Valkama et al. (2015) conducted a meta-analysis of 35 studies in Scandinavian countries dealing with the effect of both non-legume and legume catch crops undersown in spring cereals on nitrogen (N) leaching loss or its risk as estimated by the content of soil nitrate N or its sum with ammonium N in late autumn. Compared to control groups with no catch crops, non-legume catch crops, mainly ryegrass species, reduced N leaching loss by 50% on average, and soil nitrate N or inorganic N by 35% in autumn. Italian ryegrass depleted soil N more effectively (by 60%) than did perennial ryegrass or Westerwolds ryegrass (by 25%). In contrast, legumes (white and red clovers) did not diminish the risk for N leaching. The effect on N leaching were consistent across the studies conducted in different countries.
Van Boekel (2015) concluded on the basis of a literature review also that cover crops are effective in reducing the nitrate losses from the root zone (mean reduction in N leaching loss was 15 to 41 kg per ha), but the variation was high.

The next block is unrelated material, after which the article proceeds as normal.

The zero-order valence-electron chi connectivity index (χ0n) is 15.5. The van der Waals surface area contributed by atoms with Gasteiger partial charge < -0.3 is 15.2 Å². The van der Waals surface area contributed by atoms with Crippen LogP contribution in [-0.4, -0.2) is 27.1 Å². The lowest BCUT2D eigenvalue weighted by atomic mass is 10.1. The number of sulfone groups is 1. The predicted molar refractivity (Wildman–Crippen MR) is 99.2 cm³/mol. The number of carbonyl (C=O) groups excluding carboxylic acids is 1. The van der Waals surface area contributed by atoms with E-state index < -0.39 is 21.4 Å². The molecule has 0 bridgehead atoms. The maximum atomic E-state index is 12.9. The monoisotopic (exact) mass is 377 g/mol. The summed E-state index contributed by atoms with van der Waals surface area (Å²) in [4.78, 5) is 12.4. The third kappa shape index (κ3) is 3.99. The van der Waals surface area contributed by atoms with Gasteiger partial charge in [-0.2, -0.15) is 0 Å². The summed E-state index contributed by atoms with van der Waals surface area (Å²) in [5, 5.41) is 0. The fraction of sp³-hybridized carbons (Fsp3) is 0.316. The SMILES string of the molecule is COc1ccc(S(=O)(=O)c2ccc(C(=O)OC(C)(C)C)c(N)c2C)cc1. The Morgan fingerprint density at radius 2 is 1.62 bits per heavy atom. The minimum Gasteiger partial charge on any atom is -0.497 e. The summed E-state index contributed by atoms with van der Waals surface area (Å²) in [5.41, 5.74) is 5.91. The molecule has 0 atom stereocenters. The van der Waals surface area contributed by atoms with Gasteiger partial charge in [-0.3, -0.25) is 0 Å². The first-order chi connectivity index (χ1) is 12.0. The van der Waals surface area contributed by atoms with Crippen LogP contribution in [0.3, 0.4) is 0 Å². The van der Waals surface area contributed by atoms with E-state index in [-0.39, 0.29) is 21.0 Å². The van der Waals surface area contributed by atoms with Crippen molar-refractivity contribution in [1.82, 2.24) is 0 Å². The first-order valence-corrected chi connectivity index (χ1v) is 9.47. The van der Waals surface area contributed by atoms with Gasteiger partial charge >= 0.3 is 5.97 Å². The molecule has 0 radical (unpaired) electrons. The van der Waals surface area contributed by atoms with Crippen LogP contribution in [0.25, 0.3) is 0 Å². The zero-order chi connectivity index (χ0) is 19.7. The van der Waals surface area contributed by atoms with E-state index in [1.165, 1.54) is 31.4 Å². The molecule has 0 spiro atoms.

Quemada et al (2013) conducted a meta-analysis of published experimental results from irrigated systems. They examined 44 studies with 279 observations on nitrate leaching and 166 on crop yield. Management practices that adjust water application to crop needs reduced nitrate leaching by a mean of 80% without a reduction in crop yield (Figure 33). Improved N fertilizer management reduced nitrate leaching by 40%, and the best relationship between yield and nitrate leaching was obtained when applying the recommended fertilizer rate. Replacing a fallow with a non-legume cover crop reduced nitrate leaching by 50% while using a legume did not have any effect on leaching. Improved fertilizer application technology also decreased NL but was the least effective of the selected strategies. The risk of nitrate leaching from irrigated systems is high, but optimum management practices may mitigate this risk and maintain crop yields while enhancing environmental sustainability. Evidently, these results are convincing and are in stark contrast with the results of our current database, which suggest that irrigation management does not decrease leaching. This requires further attention. Also, compared to conventional practices, the study of Quemada et al (2013) indicate the optimal and reduced N applications, and improved timing of the application decreased nitrate leaching significantly. Surprisingly, fertigation did not decrease nitrate leaching significantly (Figure 34). This is in contrast with the study of Qin et al. (2015).